Finalists in the prestigious competition in two of the last three seasons, Munster realistically needed to win at Perpignan to give them hope of reaching the last eight by way of their ultimate pool game against Gloucester in Limerick on Saturday.
Despite the fact that Munster have never lost a European Cup game at Thomond Park, they now have to defeat Gloucester — currently ranked the best team in England — and outscore them by five tries to book a place in the quarterfinals. That is a monumental task and not even the most partisan of supporters is envisaging a reprieve.
The situation appeared far from hopeless at halftime in Perpigan, at which stage Munster trailed by only 13-8. However, they then only managed to produced what coach Alan Gaffney described as “the worst 40 minutes we’ve played all season.” With the French quickly gaining control of the game, the result was a foregone conclusion.
“We had to be patient, and the players had a clear picture of what it was they had to do,” Gaffney said, “but instead we rushed things, we panicked and we paid the price. We just didn’t handle it very well when the pressure came on.”
In the end, a try by Antony Foley and a penalty by Ronan O’Gara were all the visitors had to show for their efforts as Perpignan ran in four tries for a fully deserved win.
While Munster were left to rue a missed opportunity, Leinster impressively secured their place in the knockout stages with a crushing 48-19 over Welsh side Swansea. After a reasonably competitive first half, the game soon became a rout with Leinster triumphing by eight tries to one. A win in their last pool match on Sunday against Bristol will guarantee them home advantage for the quarterfinals.
Denis Hickie was in sharp form with three tries to his name, while Victor Costello, Keith Gleeson, Aidan McCullen, Des Dillon and Gordon D’Arcy each scored one. With a 100 percent record from their pool to date, Leinster have emerged as one of the favorites for the competition.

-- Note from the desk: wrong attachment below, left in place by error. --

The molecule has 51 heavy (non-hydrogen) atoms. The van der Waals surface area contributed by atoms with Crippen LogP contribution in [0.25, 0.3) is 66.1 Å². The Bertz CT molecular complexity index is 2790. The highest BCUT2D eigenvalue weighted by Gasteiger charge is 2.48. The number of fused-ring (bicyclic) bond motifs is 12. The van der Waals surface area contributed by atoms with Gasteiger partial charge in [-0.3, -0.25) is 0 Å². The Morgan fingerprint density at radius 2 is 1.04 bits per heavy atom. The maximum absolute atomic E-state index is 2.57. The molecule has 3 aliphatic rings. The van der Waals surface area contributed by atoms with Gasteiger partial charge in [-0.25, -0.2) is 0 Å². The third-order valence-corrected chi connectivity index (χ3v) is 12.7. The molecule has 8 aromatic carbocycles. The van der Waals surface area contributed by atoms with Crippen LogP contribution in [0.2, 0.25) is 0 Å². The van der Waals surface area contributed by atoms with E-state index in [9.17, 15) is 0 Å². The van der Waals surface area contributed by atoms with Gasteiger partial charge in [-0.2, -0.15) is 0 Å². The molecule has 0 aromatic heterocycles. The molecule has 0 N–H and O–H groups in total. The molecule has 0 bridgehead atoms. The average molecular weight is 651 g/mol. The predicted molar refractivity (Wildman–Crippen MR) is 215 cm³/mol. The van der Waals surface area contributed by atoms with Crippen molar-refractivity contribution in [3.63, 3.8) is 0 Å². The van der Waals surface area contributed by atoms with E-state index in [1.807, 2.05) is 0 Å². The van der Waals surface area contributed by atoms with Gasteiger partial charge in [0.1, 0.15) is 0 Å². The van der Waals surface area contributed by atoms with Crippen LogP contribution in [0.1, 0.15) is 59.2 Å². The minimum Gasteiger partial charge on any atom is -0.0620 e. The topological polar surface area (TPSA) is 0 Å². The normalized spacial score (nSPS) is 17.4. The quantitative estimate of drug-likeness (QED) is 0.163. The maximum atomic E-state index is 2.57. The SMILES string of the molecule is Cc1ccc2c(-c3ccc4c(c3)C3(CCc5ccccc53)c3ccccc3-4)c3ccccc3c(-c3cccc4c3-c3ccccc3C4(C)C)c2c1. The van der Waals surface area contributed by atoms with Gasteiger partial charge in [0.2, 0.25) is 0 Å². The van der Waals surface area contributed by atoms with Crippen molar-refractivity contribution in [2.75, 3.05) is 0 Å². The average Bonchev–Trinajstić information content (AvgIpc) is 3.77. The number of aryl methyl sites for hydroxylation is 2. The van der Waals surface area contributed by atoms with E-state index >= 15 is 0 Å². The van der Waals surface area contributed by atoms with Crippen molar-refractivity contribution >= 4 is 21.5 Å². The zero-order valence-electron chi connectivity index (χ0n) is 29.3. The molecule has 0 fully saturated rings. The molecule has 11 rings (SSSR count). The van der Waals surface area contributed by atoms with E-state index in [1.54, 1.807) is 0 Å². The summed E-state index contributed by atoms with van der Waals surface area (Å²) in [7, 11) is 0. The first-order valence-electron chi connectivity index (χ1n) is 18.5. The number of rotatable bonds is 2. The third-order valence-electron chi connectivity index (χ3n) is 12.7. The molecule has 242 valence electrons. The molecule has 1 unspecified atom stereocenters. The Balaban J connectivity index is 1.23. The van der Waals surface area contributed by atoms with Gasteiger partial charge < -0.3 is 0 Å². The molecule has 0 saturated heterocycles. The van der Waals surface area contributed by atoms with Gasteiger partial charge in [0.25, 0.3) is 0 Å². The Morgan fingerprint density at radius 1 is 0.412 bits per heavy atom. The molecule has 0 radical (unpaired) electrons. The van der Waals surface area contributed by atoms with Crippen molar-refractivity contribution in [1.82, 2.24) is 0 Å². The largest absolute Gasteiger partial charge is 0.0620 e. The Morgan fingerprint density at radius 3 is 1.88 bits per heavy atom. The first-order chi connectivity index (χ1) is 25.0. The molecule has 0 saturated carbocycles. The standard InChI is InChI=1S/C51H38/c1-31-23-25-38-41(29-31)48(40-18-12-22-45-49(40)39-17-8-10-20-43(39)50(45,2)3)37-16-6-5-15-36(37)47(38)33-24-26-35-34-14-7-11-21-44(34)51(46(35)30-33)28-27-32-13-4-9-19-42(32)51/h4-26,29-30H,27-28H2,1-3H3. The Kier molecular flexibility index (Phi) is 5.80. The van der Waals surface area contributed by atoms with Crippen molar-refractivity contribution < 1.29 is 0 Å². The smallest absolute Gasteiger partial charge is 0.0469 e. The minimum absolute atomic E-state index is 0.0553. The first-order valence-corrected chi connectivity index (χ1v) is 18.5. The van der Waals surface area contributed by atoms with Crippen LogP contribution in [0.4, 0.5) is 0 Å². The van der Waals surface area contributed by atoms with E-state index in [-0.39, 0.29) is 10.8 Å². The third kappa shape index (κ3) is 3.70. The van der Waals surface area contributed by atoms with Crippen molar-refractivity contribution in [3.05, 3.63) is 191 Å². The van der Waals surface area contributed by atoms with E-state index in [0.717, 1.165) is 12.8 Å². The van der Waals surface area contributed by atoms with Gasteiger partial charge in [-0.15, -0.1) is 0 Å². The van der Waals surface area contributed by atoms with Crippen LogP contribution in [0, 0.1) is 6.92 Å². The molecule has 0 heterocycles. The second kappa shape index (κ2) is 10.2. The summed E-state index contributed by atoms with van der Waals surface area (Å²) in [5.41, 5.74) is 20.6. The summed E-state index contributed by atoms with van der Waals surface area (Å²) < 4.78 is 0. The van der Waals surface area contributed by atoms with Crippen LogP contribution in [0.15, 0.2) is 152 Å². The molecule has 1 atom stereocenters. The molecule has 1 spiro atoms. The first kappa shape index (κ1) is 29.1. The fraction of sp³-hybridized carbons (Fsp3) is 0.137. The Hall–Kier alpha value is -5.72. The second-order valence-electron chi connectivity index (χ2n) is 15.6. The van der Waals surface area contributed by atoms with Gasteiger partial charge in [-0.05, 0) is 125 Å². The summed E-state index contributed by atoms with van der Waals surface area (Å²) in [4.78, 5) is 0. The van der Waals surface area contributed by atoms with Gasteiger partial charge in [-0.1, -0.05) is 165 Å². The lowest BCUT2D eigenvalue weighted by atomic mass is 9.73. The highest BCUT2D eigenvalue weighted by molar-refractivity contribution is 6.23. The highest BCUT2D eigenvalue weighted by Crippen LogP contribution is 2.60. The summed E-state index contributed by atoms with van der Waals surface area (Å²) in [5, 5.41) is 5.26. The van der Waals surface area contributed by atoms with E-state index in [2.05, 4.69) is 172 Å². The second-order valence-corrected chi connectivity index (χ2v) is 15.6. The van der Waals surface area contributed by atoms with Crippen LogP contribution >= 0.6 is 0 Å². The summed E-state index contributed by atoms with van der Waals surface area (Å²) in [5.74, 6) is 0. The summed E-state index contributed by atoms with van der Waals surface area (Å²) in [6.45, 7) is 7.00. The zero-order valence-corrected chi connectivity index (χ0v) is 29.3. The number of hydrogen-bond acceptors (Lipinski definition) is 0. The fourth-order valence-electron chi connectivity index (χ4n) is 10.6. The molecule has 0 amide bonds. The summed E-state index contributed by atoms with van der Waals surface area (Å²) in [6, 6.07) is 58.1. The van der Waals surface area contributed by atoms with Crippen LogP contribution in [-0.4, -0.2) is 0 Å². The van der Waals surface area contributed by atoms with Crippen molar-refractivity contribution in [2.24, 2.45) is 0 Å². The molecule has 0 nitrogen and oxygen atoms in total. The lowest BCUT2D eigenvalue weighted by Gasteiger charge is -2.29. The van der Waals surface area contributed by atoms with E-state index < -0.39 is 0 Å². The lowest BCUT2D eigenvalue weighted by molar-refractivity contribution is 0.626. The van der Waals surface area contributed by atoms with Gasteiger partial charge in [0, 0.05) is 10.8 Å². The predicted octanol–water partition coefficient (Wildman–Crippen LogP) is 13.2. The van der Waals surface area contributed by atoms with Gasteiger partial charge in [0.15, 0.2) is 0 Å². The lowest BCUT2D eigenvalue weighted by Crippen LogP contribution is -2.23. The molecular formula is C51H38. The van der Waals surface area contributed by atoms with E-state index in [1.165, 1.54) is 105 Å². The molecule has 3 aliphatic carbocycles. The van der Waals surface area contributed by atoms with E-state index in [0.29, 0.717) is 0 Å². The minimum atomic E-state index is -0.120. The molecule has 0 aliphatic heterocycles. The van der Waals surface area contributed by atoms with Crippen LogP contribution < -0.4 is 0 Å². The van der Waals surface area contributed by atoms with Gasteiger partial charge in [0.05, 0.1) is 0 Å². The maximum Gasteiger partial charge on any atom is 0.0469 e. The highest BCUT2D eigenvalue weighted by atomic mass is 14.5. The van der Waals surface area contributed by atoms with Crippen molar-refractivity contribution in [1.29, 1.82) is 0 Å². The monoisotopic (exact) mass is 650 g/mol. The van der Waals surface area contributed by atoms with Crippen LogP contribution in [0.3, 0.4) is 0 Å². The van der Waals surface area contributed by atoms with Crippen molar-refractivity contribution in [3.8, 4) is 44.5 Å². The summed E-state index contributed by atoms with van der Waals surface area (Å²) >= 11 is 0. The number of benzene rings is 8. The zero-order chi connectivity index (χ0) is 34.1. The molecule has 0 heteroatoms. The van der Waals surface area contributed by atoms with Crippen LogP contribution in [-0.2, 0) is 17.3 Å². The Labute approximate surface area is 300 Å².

As for Ulster, there were mixed emotions following their 33-21 victory in Cardiff. If the manner of the victory was admirable, Ulster now have only a slim hope of keeping their interest in the cup alive. Friday’s final pool game against Northampton in Belfast will decide the outcome, with the English only needing a draw, while the Irish province must win and outscore their opponents by four tries, or by three tries and a victory margin of 19 points.
Two first-half tries by Neil McMillan set Ulster on their way and with David Humphreys kicking 15 points to add to an opportunist drop goal by Bryn Cunningham, a Cardiff comeback was never likely.
In the lesser realm of the European Challenge Cup, there was disappointment on two fronts for Connacht. First, they lost the first leg of their quarterfinal against Pontypridd by 35-30 and, second, this was against the backdrop of a threat to the very existence of the province’s professional set-up.
With the Irish Rugby Football Union engaged in a cost-cutting exercise on the back of a projected loss of euro 7 million next season, there have been strong indications that the reduction of the number of professional provincial squads from four to three was the IRFU’s preferred choice.
With Connacht the fall guys, there was widespread anger among the province’s players and supporters following the news that the Western province was likely to get the axe. Although the IRFU has insisted that it has yet to reach a decision, Connacht appear to be living on borrowed time.
“I get really angry when people talk about Connacht having to prove a point because of the IRFU,” said former international outhalf, Eric Elwood. “We’ve improved and improved every time over the last three years and you cannot ask any more of the team.” Certainly, despite their lack of playing resources, Connacht have been highly competitive in recent times, with their Under-21 side winning the provincial championship, while the interest in rugby at schools level has mushroomed.
It has been suggested that IRFU will save in the region of euro 2 million by terminating Connacht as a professional entity. If that happens — and an announcement is likely in the next fortnight — the team will be reduced to development status in order to provide players for the three main provinces.
Two late tries by wing Wayne Munn were not enough to stave off defeat by Pontypridd in Athlone and with the aggregate scores to count over the two games, Connacht are now five points in arrears going into the second leg in Wales.